How Sociological Theories Explain Battering

Implications for Programs and Prevention

© 1998 William Du Bois

 

This is a rare instance where all the major sociological theories are right and complimentary. Each has something to contribute to our understanding. Taken together the theories can be woven into a tapestry to help us invent realistic solutions to address domestic violence.

 

Sociological Theory

Understanding

Implications

 

Conflict Theory

Winning by intimidation

We must put more power on her side (ultimately, this means the police).

 

 

False Consciousness

We need to undertand it is never her fault:  "she can make him mad, but she can't make him hit."

 

 

Exchange Theory

Cooling Out --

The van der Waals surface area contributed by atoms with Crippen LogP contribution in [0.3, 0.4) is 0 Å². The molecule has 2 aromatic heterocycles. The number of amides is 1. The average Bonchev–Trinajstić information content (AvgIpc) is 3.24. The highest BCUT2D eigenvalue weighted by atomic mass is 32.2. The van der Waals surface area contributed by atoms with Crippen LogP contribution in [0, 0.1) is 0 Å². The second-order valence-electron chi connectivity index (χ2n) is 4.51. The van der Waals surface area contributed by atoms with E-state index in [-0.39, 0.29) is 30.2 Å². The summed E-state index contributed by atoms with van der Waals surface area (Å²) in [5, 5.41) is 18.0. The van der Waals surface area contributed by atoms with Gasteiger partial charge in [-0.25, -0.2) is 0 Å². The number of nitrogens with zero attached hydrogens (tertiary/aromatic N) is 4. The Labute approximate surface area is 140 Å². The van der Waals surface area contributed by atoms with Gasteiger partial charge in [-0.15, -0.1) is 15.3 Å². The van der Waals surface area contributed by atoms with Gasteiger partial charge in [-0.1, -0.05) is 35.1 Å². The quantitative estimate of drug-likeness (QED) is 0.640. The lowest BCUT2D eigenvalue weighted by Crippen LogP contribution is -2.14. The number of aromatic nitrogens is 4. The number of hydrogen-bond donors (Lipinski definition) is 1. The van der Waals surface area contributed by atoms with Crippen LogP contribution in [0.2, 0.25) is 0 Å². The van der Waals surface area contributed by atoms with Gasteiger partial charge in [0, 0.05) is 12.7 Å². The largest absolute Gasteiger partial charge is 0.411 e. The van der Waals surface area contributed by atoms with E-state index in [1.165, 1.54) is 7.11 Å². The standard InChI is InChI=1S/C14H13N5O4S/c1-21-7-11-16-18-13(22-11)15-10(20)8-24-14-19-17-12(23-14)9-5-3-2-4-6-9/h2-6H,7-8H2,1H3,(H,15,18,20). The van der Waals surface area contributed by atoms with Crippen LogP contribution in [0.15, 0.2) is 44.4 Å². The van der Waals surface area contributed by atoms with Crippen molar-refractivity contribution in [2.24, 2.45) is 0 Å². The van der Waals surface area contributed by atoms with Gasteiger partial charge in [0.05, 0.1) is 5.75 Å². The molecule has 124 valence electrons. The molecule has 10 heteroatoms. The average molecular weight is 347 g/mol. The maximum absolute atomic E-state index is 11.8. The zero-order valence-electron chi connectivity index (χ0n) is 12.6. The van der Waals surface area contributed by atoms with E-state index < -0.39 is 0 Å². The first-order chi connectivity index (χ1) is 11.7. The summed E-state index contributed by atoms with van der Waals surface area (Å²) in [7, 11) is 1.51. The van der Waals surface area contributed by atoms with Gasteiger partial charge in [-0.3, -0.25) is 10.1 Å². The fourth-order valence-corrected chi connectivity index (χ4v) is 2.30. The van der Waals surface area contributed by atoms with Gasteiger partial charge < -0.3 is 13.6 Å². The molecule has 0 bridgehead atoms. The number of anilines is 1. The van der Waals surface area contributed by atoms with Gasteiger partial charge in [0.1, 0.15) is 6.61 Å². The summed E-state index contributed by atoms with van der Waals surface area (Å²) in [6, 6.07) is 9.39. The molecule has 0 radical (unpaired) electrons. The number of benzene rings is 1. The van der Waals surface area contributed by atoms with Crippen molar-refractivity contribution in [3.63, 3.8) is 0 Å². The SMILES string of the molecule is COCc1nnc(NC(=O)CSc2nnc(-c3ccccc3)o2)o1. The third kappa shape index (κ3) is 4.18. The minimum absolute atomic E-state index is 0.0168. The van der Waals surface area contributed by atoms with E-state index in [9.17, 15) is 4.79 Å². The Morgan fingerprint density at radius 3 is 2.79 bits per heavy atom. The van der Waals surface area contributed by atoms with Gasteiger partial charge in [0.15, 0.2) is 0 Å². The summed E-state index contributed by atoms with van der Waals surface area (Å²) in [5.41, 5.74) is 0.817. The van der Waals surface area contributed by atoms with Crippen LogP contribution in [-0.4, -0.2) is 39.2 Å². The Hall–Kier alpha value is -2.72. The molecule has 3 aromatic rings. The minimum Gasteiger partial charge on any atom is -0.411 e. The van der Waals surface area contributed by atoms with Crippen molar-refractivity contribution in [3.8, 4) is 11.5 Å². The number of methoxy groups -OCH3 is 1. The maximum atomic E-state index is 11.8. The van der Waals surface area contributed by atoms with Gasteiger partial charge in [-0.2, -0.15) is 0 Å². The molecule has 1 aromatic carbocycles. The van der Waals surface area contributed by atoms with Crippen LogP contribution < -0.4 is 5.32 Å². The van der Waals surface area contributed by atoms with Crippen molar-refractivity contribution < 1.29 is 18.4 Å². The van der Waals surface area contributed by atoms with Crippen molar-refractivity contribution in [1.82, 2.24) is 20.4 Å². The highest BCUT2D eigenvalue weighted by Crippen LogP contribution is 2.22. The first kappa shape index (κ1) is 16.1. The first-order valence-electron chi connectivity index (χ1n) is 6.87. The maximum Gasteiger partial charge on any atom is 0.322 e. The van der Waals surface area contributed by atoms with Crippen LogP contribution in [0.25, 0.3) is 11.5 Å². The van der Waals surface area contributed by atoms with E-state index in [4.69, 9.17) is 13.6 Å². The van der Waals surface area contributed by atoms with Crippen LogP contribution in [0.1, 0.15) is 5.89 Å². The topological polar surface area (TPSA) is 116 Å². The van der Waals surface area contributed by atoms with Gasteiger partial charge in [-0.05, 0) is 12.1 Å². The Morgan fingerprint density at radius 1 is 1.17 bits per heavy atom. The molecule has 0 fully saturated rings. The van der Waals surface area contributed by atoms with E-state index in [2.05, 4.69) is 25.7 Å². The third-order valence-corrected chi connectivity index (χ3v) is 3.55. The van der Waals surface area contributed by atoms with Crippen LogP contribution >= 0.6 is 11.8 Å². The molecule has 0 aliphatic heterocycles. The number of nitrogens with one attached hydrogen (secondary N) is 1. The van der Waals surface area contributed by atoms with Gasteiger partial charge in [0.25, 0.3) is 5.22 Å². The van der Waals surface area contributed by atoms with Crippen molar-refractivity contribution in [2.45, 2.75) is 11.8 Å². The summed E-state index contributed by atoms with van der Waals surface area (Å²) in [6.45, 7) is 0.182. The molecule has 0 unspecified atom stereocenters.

no rewards and no punishments

 

Restraining orders -- get and enforce them;  courts and police must give them top priority

Cooling out means no contact -- positive or negative -- nothing; You want him to get on with his life. Any interaction simply sets up more karma -- his life still revolves around you (and your's around him).

 

 

Alternatives

We must provide her resources, options, and opportunities.

 

 

Symbolic Interactionism

"I love him" -- is meaning that holds the whole thing together

Must understand that as a strategy to love, the battering drama will not work.

 

 

An addictive drama

  stars of own soap opera

We need to develop new scripts for love and romance; passion, self esteem and new sources of meaning.

 

 

Looking for another hero

Both men and women must embrace letting your hero die.

 

 

Definiton of the Situation:  it's a domestic problem that is "nobody else's business but my own."

Redefine the situation.  

It's not a "family affair," it's a "crime."

 

 

Functionalism

Battering is accepted as normal.

Violence is considered legitimate as a way of solving problems.

 

We must make battering unacceptable no matter what.

 

Function:  violence belongs at home

Emotions must become legitimate in public rather than the family becoming a dumping ground..